Don’t get me wrong; I support the good intentions of the USPS. It doesn’t want to rip up your mail piece during automated processing. But as a direct marketer responsible for generating response, you need to make the decisions that control the openability of your mailings—not the USPS, a lettershop or mailing service. This isn’t just a tabbing decision. It starts with details such as format and paper choices.

While lowering postal costs through automation is an important consideration, what do you gain if you decrease openability and lower response rates? To avoid this trap:

• Make no assumptions. Do you know if your company currently applies wafer-seal tabbing or if the USPS has been applying tabs for you? Find out, and don’t assume it was a conscious marketing decision driven by maximizing response versus cutting postage costs. If the USPS has been doing the tabbing for you, review why and plan accordingly for the future. I’ve noticed USPS tabs aren’t always the easiest to open and may hide copy after they’re applied.

Barnes & Noble wafer seal
Barnes & Noble makes a wafer seal part of its creative strategy by printing a benefit message on the gold seal.

• Know your options. If you decide to use wafer seals, consider your choices: white versus clear versus translucent seals. Wafer seals also are available in colors. Your direct mail designers may want to incorporate colorful wafer seals into the mail-piece design to increase visibility and openability. Your copywriter may want to include teaser copy with them, so make wafer seals or gluing part of your creative strategy.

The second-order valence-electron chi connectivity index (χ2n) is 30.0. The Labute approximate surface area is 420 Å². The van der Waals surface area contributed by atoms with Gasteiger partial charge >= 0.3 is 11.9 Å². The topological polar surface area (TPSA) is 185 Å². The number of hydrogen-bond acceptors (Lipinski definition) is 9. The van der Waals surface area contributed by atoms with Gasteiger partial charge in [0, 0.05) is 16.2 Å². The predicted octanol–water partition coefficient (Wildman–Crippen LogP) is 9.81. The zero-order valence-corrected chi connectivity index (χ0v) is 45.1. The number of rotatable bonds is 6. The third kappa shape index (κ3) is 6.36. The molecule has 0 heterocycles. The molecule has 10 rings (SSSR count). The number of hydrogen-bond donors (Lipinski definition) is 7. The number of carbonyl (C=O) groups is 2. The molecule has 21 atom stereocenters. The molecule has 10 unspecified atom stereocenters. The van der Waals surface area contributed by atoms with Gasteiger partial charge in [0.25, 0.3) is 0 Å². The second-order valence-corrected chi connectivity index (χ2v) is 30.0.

Did you know you also have the option of perforated versus nonperforated seals? Perforated seals may cost more, but they can be a sound investment if they can be opened more easily without tearing your catalog or mail piece. In some cases, you may have choices for the seal placement. (Visit http://pe.usps.gov for placement guidelines.)

• Seed yourself on your mailing list. If you haven’t already done it, add yourself and others on your marketing team to your mailing list. Consider it informal quality control. You want to receive exactly what your customers receive and try to open. If your mail pieces are not getting opened, there’s no way they’re getting read or generating response.

• Test. Ask your lettershop or mailing house to run pre-mailing tests to show you what will arrive in your customer’s mailbox. Also consider testing wafer seals or spot-gluing versus paying the surcharge, then track response and sales versus postal cost-savings. Testing will show whether or not you’re depressing response and sacrificing bottom-line dollars to save a few cents in the mail.

A final note of thanks: In writing this column, I received helpful advice and information from the USPS, colleagues who run lettershops/mailing services and mailers. It was clear (no pun intended) that everyone’s intention is to get the mail delivered in good condition. However, you are the individual responsible for its openability after it’s delivered. A wafer seal may look like just a sticker, but it’s actually an important strategic decision.

Author: Pat Friesen

Pat Friesen is a direct response copywriter, content developer, copy coach and creative strategist. She is also the author of "The Cross-Channel Copywriting Handbook," published by Direct Marketing IQ. Reach her at (913) 341-1211.